A sign posted on the door reads, “Post is closed due to violations of fraternal regulations of the VFW. Ordered by the Department Trustees.”
Gerald Calenberg, who has held various offices in the post, most recently as chaplain, said local officers were scheduled to meet with state officials last Thursday night. But the meeting never happened.
“Several members went there, but a handwritten sign was on the door, saying that the meeting had been canceled,” Calenberg said.
The Times-Georgian could not reach officials at the VFW state headquarters in Macon Wednesday.
According to records in the Carroll County Tax Assessors office, the VFW property consists of a 5-acre plot where the post building stands, valued at $893,988, and the 28.75 acres of fairgrounds, which is valued at $556,953. The property owner is listed as “James Conner VFW Post 7404.”
Sandra Ferguson, the county's chief appraiser, said the post pays no property tax on the land since it is a nonprofit organization.
Georgia Secretary of State records show the post was registered as a nonprofit corporation on Oct. 21, 1947. It is listed as in active compliance, with the last registration filed on April 24, 2012.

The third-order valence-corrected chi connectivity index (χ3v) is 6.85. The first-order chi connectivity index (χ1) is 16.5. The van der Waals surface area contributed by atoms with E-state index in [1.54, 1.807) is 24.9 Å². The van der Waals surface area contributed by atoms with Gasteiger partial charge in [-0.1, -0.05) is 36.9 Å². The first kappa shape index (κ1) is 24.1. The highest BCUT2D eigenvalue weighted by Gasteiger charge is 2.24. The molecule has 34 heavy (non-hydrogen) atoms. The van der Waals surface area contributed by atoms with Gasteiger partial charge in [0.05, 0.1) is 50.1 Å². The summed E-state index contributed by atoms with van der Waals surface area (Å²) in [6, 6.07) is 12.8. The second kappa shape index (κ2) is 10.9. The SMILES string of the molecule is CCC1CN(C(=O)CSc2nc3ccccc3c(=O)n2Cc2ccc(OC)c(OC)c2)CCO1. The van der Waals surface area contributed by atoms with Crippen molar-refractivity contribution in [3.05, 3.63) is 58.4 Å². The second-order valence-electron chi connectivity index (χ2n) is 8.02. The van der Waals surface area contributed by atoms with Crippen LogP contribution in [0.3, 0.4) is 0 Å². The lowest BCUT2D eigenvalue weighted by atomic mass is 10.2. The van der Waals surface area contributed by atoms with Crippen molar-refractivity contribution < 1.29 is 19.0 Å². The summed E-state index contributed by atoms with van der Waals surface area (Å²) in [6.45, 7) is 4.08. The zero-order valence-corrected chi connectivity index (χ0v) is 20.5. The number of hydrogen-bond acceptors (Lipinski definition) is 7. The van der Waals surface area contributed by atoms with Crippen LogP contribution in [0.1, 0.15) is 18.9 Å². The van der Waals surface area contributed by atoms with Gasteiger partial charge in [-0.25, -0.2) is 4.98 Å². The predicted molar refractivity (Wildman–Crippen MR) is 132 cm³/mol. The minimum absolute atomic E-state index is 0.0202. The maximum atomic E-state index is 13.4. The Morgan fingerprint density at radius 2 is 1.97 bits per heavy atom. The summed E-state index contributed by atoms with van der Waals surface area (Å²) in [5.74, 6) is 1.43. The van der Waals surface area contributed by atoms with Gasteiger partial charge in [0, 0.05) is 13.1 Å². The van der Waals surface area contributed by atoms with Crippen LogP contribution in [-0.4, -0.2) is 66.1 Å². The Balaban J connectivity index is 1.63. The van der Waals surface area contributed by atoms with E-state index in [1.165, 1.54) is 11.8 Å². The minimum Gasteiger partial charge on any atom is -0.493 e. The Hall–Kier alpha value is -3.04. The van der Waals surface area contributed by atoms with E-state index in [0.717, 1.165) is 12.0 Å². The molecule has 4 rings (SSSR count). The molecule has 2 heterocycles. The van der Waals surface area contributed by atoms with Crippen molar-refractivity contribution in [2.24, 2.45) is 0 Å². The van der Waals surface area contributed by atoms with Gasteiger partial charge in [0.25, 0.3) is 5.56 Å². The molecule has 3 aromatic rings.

Calenberg called it a “darn shame” that the post has been closed down after so many years of operation. The post’s first location was on Highway 27, just north of Carrollton, but it has been at its present 1625 Bankhead Highway location for about 40 years, members estimate.
“The economy is down and the membership has been dwindling,” Calenberg said. “The property is getting some age on it and it’s expensive to keep up.”
He said a water heater recently broke, flooding the ballroom with water, which necessitated an expensive cleanup.
“The facility is much larger than we need and it’s becoming a big money pit,” he said.
The building is expensive to operate, requiring payment of a liquor license, electricity, telephone and TV cable.
The VFW post rents the fairground for various functions including the county fairs in the spring and fall, rodeos, wrestling matches, gun shows and tractor club events.
However, Calenberg said, “We haven’t gotten rich,” due to the advertising and promotion costs for the events.